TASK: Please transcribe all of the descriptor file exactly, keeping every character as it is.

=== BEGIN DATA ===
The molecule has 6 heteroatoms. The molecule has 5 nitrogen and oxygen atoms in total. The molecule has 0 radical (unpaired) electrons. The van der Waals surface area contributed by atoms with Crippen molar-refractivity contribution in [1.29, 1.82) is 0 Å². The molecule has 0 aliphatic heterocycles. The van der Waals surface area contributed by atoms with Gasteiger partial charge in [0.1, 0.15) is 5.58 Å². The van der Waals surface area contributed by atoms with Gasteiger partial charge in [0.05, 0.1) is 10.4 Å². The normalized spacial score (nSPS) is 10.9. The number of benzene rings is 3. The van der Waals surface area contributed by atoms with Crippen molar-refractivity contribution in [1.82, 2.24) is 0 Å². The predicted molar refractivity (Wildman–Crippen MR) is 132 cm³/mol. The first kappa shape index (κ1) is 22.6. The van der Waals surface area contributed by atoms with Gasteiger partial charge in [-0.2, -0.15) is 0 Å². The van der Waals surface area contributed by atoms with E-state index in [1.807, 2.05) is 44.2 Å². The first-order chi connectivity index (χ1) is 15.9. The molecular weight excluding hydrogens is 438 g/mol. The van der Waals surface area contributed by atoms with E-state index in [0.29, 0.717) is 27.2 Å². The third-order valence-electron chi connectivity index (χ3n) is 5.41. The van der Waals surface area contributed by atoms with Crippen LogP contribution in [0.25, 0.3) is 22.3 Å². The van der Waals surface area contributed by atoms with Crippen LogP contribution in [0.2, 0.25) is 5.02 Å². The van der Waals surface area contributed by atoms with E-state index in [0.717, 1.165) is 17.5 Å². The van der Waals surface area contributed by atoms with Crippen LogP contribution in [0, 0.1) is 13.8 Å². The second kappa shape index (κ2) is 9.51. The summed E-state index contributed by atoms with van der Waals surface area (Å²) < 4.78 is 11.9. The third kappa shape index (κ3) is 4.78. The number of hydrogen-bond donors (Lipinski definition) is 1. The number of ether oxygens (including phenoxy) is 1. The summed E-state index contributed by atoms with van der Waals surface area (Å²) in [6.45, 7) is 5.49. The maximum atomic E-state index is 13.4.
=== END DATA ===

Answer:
The molecule has 6 heteroatoms. The molecule has 5 nitrogen and oxygen atoms in total. The molecule has 0 radical (unpaired) electrons. The van der Waals surface area contributed by atoms with Crippen molar-refractivity contribution in [1.29, 1.82) is 0 Å². The molecule has 0 aliphatic heterocycles. The van der Waals surface area contributed by atoms with Gasteiger partial charge in [0.1, 0.15) is 5.58 Å². The van der Waals surface area contributed by atoms with Gasteiger partial charge in [0.05, 0.1) is 10.4 Å². The normalized spacial score (nSPS) is 10.9. The number of benzene rings is 3. The van der Waals surface area contributed by atoms with Crippen molar-refractivity contribution in [1.82, 2.24) is 0 Å². The predicted molar refractivity (Wildman–Crippen MR) is 132 cm³/mol. The first kappa shape index (κ1) is 22.6. The van der Waals surface area contributed by atoms with Gasteiger partial charge in [-0.2, -0.15) is 0 Å². The van der Waals surface area contributed by atoms with E-state index in [1.807, 2.05) is 44.2 Å². The first-order chi connectivity index (χ1) is 15.9. The molecular weight excluding hydrogens is 438 g/mol. The van der Waals surface area contributed by atoms with E-state index in [0.29, 0.717) is 27.2 Å². The third-order valence-electron chi connectivity index (χ3n) is 5.41. The van der Waals surface area contributed by atoms with Crippen LogP contribution in [0.25, 0.3) is 22.3 Å². The van der Waals surface area contributed by atoms with Crippen LogP contribution in [0.2, 0.25) is 5.02 Å². The van der Waals surface area contributed by atoms with E-state index in [0.717, 1.165) is 17.5 Å². The van der Waals surface area contributed by atoms with Crippen LogP contribution in [0, 0.1) is 13.8 Å². The second kappa shape index (κ2) is 9.51. The summed E-state index contributed by atoms with van der Waals surface area (Å²) < 4.78 is 11.9. The third kappa shape index (κ3) is 4.78. The number of hydrogen-bond donors (Lipinski definition) is 1. The number of ether oxygens (including phenoxy) is 1. The summed E-state index contributed by atoms with van der Waals surface area (Å²) in [6.45, 7) is 5.49. The maximum atomic E-state index is 13.4.